Transportation Summit in Irving Focuses on the Future

Hundreds of transportation experts gather at the Irving Convention Center

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    NEWSLETTERS

    The 15th Annual Transportation and Infrastructure Summit in Irving includes 800 participants from 10 countries and 23 states, to talk about the future. (Published Wednesday, Aug 15, 2012)

    Hundreds of elected officials and transportation experts are in Irving for the 15th Annual Transportation and Infrastructure Summit under way at the Irving Convention Center.

    In a span of four days, 800 people from 10 different countries and 23 different states will attend the  summit including  some of the key figures that can change the scope of the way our country moves.

    Former Governor of Pennsylvania and NBC News Political Analyst Ed Rendell flew in to take part as a keynote speaker.

    He said every developed nation prioritizes infrastructure revitalization, and the United States of America needs to follow suit.

    "The US Chamber of Commerce estimates that we are leaving one trillion dollars off of our GDP because our transportation systems underperform and hinders productivity," said Rendell.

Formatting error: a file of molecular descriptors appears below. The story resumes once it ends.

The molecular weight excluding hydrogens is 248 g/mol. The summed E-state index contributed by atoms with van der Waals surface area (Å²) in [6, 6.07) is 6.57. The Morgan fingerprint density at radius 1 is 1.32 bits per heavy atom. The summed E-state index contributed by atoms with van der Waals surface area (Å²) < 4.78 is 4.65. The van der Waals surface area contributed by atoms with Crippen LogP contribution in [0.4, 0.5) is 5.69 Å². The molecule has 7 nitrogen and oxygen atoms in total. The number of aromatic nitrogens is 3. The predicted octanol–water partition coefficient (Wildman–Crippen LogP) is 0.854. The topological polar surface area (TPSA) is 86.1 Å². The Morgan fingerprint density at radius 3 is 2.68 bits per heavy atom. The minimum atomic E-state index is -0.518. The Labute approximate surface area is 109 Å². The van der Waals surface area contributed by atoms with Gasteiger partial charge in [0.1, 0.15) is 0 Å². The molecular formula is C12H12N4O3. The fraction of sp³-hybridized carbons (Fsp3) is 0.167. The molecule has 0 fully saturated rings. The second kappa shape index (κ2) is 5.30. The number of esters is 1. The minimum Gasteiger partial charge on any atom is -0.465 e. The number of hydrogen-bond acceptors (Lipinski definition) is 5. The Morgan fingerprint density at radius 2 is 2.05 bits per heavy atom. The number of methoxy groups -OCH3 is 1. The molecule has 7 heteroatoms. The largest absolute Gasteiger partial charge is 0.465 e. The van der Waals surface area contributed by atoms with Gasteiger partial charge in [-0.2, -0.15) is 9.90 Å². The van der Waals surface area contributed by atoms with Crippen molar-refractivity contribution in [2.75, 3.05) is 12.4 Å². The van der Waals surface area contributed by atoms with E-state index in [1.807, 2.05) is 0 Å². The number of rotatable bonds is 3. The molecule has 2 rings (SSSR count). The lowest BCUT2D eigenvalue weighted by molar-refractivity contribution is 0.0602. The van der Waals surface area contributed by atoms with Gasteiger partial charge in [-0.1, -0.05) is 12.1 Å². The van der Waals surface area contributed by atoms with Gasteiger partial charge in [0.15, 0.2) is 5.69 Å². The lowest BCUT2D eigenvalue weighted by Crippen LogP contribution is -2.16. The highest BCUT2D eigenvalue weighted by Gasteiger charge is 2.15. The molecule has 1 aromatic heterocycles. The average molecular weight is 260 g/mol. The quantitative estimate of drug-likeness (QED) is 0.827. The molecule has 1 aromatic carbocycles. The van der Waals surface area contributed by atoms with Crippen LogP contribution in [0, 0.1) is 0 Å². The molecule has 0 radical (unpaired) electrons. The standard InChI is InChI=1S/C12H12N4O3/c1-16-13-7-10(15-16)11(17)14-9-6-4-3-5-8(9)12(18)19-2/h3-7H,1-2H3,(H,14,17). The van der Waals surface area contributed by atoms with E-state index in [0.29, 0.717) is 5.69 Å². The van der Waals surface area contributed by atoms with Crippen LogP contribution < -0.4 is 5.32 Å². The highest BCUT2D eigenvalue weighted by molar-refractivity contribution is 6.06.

The summit covered the third and fourth floors of the convention center. Vibrant visuals depicted various modes of transportation, and a model of a bullet train showed how the Dallas-Fort Worth area and Houston can be connected in the years to come.

    "Ridership on things like mass transit and inter-city passenger rail are achieving the highest levels many have seen in 50 years," said Joseph Szabo with the Federal Railroad Administration.

    The goal of the summit is to figure out how to move transportation forward despite huge budget cuts.

    "Rail can be the most cost-effective, the most fuel-efficient, the most environmentally friendly way of moving both people and goods," said Szabo.

    Speakers at the summit range from national figures to local leaders.

    Garland Mayor Ronald Jones presented to his audience the different types of public transportation in his city and their impact on the city's economy. He also addressed eco-friendly partnerships with neighboring cities.  

    "We are establishing a bike trail that will go from Mesquite, Garland, all the way up to Richardson," he said.

    Summit participants hope their days together can lead to decisions that will keep the U.S. at the forefront of the global economy. 

    "America has to rebuild its infrastructure with a very significant program if we're going to stay economically competitive, if we're going to make sure that the public is safe, and if we're going to improve the quality of our lives," said Rendell.

    The summit ends Friday, August 17.